The next three are among my favorite original screenplays of the year. Mark Boal’s script is part procedural and part action thriller. Perhaps unsurprisingly I prefer the latter. The first part of the movie is less remarkable, but it slowly builds to an epic climax. Boal seems really in his element writing tense war action, and maybe a little less confident in the investigation side of things.

I still maintain that Quentin Tarantino would benefit from an editor of some sort to tighten up and slim down his films. But not too much, because there’s a lot of fantastic stuff in there. Tarantino has an absolutely wicked sense of comic relief, the scene with the hoods may be one of the funniest of the year. But like the gruesome shootout at the end (which may be one of the best showdowns of the year), I question how they fit into the movie as a whole.

Great characters start on the page

Great characters start on the page

I was absolutely thrilled to see John Gatins get a nomination here. I thought he had two major roadblocks in his way: the fantastic crash sequence and the stellar work of Denzel Washington. Both of which, of course, stem from the fantastic screenplay. The story is well-plotted and the main character is fascinating. From hotel bed of sin to plane crash to hospital to farm to hearing, the film is always riveting, exquisitely paced, and thought-provoking.

Should have been here: I’d keep Boal, Tarantino, and Gatins. And I’d throw in David Wain and Ken Marino, Wanderlust and Seth MacFarlane, Alec Sulkin, and Wellesley Wild, Ted.

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Brian and I closed out our day of movies with Moonrise Kingdom.  But not before cracking open some nice whiskey.  Which I certainly needed, because I really can’t stand Wes Anderson.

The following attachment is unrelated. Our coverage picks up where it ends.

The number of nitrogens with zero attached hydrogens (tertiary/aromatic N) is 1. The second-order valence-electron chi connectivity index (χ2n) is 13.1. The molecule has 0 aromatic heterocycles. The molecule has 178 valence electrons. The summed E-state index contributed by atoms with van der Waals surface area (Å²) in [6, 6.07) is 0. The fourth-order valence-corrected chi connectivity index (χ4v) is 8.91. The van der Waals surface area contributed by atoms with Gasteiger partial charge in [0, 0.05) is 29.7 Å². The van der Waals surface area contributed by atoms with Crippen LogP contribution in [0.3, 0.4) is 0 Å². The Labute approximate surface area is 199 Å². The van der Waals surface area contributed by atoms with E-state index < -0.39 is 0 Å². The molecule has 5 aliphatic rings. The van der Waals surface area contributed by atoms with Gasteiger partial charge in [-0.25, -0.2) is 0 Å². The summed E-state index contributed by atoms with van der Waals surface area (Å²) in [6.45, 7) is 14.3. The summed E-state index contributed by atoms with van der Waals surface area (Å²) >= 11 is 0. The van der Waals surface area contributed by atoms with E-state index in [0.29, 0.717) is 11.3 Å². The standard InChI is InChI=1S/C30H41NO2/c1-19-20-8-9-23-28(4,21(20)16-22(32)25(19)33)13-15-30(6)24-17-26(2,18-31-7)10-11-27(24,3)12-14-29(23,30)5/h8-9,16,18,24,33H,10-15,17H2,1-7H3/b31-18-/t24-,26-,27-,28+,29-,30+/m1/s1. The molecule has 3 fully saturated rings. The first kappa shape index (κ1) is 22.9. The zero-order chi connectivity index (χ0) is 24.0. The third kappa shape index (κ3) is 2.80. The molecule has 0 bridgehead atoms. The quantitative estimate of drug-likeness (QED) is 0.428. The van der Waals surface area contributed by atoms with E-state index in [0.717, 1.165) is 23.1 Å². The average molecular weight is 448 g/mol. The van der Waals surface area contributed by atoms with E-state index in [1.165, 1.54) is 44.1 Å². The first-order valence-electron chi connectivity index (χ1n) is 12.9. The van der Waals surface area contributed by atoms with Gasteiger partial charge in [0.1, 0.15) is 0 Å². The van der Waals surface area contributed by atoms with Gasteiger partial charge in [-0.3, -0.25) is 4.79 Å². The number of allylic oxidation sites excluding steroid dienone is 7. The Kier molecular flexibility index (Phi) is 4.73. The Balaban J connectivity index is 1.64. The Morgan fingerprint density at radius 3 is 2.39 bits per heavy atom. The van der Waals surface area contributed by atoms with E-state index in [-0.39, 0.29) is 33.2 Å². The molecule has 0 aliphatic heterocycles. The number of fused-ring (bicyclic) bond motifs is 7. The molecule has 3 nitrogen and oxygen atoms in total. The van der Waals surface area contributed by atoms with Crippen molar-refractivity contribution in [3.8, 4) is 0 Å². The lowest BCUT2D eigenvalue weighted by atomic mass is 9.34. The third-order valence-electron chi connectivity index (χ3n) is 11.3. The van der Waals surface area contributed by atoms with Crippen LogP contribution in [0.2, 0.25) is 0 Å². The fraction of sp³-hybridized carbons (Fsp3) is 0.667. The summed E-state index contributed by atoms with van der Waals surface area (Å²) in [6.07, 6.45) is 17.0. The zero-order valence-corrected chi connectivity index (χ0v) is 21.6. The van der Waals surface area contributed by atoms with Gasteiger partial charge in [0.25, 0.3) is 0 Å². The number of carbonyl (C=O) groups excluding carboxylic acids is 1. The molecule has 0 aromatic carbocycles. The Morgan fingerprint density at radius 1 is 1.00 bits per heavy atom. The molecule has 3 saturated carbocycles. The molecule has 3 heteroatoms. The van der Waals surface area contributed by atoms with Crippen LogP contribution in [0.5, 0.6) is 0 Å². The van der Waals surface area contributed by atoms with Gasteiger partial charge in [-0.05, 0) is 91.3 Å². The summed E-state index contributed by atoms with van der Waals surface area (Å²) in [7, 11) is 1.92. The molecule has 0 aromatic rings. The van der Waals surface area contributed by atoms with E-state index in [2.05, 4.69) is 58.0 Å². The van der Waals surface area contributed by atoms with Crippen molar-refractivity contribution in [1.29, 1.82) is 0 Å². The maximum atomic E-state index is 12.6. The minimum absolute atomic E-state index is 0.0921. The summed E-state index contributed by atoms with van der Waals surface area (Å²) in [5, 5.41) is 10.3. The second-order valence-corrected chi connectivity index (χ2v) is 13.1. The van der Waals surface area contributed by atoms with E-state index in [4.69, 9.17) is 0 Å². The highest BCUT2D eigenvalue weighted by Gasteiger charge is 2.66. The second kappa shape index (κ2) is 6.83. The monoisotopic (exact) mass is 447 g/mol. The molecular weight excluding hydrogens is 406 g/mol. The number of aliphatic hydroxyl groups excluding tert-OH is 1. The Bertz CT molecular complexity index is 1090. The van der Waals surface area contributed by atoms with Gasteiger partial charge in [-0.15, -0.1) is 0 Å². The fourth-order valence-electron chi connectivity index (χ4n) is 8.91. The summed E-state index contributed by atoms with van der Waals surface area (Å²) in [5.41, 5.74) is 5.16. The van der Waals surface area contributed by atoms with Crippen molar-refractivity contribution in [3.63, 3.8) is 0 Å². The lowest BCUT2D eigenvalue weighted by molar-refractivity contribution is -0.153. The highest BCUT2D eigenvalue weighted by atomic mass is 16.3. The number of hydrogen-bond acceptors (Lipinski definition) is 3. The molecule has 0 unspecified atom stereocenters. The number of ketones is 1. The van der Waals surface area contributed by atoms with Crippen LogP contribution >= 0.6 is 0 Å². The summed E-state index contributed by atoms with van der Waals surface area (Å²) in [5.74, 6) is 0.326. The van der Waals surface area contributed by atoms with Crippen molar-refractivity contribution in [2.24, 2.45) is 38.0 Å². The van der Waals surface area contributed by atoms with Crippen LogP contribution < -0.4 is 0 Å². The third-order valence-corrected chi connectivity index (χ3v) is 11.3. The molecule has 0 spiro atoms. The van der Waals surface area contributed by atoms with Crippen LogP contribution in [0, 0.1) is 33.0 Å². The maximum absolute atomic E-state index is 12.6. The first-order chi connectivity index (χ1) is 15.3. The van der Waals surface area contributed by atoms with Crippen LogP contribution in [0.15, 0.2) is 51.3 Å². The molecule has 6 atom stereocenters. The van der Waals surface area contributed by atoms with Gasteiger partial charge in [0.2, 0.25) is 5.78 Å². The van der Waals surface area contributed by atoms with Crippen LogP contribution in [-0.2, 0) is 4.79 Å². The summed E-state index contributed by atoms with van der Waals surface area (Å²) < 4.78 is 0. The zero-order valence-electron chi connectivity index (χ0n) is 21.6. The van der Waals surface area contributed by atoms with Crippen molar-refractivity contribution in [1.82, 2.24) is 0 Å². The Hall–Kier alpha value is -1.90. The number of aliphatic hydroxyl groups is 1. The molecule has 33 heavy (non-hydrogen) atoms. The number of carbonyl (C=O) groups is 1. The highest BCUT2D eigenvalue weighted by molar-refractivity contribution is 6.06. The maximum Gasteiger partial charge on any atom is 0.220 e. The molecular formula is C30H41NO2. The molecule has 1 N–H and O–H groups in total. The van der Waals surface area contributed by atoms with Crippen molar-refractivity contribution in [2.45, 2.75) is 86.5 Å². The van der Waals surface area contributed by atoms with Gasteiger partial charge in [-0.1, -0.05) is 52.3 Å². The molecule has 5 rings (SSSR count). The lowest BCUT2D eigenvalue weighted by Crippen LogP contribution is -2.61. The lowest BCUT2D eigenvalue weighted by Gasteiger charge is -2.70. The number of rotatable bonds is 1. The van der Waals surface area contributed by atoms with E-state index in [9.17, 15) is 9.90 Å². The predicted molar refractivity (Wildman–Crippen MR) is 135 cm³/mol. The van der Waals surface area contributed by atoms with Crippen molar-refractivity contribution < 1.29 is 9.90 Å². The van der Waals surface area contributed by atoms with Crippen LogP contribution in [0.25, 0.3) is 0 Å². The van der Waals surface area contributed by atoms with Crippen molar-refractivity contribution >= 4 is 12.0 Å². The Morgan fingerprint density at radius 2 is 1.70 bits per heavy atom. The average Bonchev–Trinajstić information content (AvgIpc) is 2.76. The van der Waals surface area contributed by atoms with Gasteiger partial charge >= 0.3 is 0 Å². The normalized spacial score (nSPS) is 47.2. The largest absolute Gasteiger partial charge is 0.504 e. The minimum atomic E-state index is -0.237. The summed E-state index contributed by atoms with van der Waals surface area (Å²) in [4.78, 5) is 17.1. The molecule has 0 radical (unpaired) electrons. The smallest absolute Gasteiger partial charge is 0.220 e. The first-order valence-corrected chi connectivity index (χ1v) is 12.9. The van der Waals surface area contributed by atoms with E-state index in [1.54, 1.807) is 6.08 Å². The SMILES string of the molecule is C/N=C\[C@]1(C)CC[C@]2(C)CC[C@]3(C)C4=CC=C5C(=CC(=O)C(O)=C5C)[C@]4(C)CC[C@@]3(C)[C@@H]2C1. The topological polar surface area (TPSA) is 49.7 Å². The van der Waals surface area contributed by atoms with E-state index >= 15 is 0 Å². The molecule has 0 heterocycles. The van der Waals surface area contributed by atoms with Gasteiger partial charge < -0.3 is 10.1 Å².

Anderson’s distinctive style is omnipresent From the dialogue to the set decoration to the costumes, every single second of the film I was aware I was watching a Wes Anderson film.
Anderson’s distinctive style is omnipresent – From the dialogue to the set decoration to the costumes, every single second of the film I was aware I was watching a friggin’ Wes Anderson film.  Seriously, dude, get over yourself and get out of the way of the story.
Anderson’s distinctive style is omnipresent – I’m not completely uncouth.  Anderson’s tweer-than-thou direction was occasionally effective.  I particularly liked the playful absurdity of the phone calls between Bruce Willis/Ed Norton and both Sam’s adopted father and Social Services.

At its heart, the film’s love story is rather sweet – Not that the tale of two misfit adolescents in love is anything new, but there’s something charming about the somehow both incredibly adult and childlike way the two main characters go off together.
But let’s not go overboard – Obviously, I prefer my Wes Anderson in as a constrained, small dose as possible (assuming “not at all” isn’t an option).  To me, everything after the pair was found in their tent was gratingly messy.
OK, OK, I see the point That said, thinking about the film as I’m doing this write up has made me realize Anderson’s trademark precocious kids were kinda effective here in making an “Up with kids, down with adults” argument (or, if you prefer, lamenting the increasing complexity of issues one faces as one gets older) as each of the kids seemingly had things figured out, while all of the adults had significant problems they couldn’t work out.

The film had a rather impressive cast – I believe they combine for something like 2 Oscar wins for acting and additional 4 nominations.   Plus, I have respect for whoever convinced Bruce Willis to do the film, because he really does have the chops to do more than be an action star.
Were they any good? – Honestly, the Wes Andersoness of it all was too overwhelming for me to get a sense of whether I liked the actors in any of their roles.
It could only be Jared – The actor who played Sam is Jared Gilman.  As a fellow Jared, I gotta represent.

If the movie were a sandwich, it would be: A cucumber sandwich with pastel-colored bread